By Adrian Tullberg.

Inspired by size=1 width=100% noshade>This is not the way I prefer to travel.

It was designed, too long ago, as a more resource-economical method of quickly transferring individuals to one interplanetary location to another, without the expense of equipping, launching, flying, landing, and returning a large craft. Those luxuries belong solely to the undertaking of large, new campaigns.

Instead, we are reformatted, not to a compatible shape, but rather a means of streamlining our existing mass for transwarp travel.

We are given a new layer of ablative skin designed to absorb the harsh radiation and energies that can be found only in the cold wastes of space, and just enough fuel for navigational corrections that can only be described as quick and dirty.

A plasma based force field generator meant to protect us from impact yet designed to burn out in an instant is installed in these new forms almost as an afterthought, along with an Energon reservoir meant to power an on-site reformatting.

We hurtle through space at speeds and destinations that are neither under our control or of our choosing. Despite the need to concentrate and prepare for our missions, the worries and fears haunt us. Are we travelling the right way? Have those who have programmed our course and destination eliminated error? In these, the most utilitarian and defenceless of forms available, will we be attacked?

When those concerns are dismissed – or ignored – and mental focus is total on the mission at hand – a reminder strikes us.

Or maybe just me in particular.

Small, micrometeorites. A few centimeters in radius, at the very most.

They hit you with just enough force to reverberate right throughout your framework, a low vibration resonating throughout your entire chassis that, despite all physical laws, is clearly audible.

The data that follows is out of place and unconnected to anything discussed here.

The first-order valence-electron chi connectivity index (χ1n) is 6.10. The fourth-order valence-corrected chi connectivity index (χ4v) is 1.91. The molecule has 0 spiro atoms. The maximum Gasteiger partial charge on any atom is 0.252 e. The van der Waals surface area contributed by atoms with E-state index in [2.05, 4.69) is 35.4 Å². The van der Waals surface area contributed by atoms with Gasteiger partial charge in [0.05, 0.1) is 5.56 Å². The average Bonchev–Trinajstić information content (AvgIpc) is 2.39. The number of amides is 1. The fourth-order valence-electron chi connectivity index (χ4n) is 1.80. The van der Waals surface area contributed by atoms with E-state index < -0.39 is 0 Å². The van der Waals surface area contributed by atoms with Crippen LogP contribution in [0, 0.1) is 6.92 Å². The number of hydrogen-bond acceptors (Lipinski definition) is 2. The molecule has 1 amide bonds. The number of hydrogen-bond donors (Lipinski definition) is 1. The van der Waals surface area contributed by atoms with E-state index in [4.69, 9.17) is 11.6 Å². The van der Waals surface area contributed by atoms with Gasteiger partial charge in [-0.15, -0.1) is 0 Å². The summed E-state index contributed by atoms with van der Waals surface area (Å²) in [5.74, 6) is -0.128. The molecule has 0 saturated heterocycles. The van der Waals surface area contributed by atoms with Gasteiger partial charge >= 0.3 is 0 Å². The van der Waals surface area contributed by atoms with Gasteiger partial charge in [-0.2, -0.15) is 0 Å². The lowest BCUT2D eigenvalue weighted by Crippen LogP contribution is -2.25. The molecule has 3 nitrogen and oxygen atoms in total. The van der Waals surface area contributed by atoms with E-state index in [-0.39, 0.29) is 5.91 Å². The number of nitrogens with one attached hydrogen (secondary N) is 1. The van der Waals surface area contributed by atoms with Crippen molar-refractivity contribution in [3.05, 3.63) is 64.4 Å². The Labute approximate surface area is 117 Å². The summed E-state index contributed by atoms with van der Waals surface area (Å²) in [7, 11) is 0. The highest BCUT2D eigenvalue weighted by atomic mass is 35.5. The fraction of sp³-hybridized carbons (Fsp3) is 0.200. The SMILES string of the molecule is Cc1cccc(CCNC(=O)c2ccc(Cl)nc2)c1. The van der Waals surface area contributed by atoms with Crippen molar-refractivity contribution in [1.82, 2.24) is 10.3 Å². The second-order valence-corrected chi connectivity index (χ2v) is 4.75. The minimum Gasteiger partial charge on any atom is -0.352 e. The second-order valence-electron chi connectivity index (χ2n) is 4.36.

You check, cross check, for damage, course alteration, energy leak, impending impacts.

There's nothing, of course, but you spend the remainder of your journey obsessed over those details. The plunge through a planetary atmosphere at incredibly dangerous speeds with only a device weighing a few kilograms protecting you from a painful and certainly lethal orbital impact is almost a relief.

We should not travel like this.

Some of us are designed for this travel. They excel – enjoy – this most perilous of environments. Now an emergency method of transporting individuals rapidly is now the norm. Resources, personnel, even time itself is limited and carefully rationed.

War Consumes.

Fuel, material, lives, the innocent, those who fight against it, and even those who worship its very fury. The ones who create such horrors often fall victim as they stoke the flames.

I often wonder if we are putting out the fire, or simply stoking an ever-hungry furnace.

Course correction imminent. I'm ahead of schedule.

I fight to stop further loss of life, and hope that I can prevent the fire from spreading.

One of the many prices I pay is this method of travel.

We must never expect others to reap another's costs, despite what we have paid ourselves.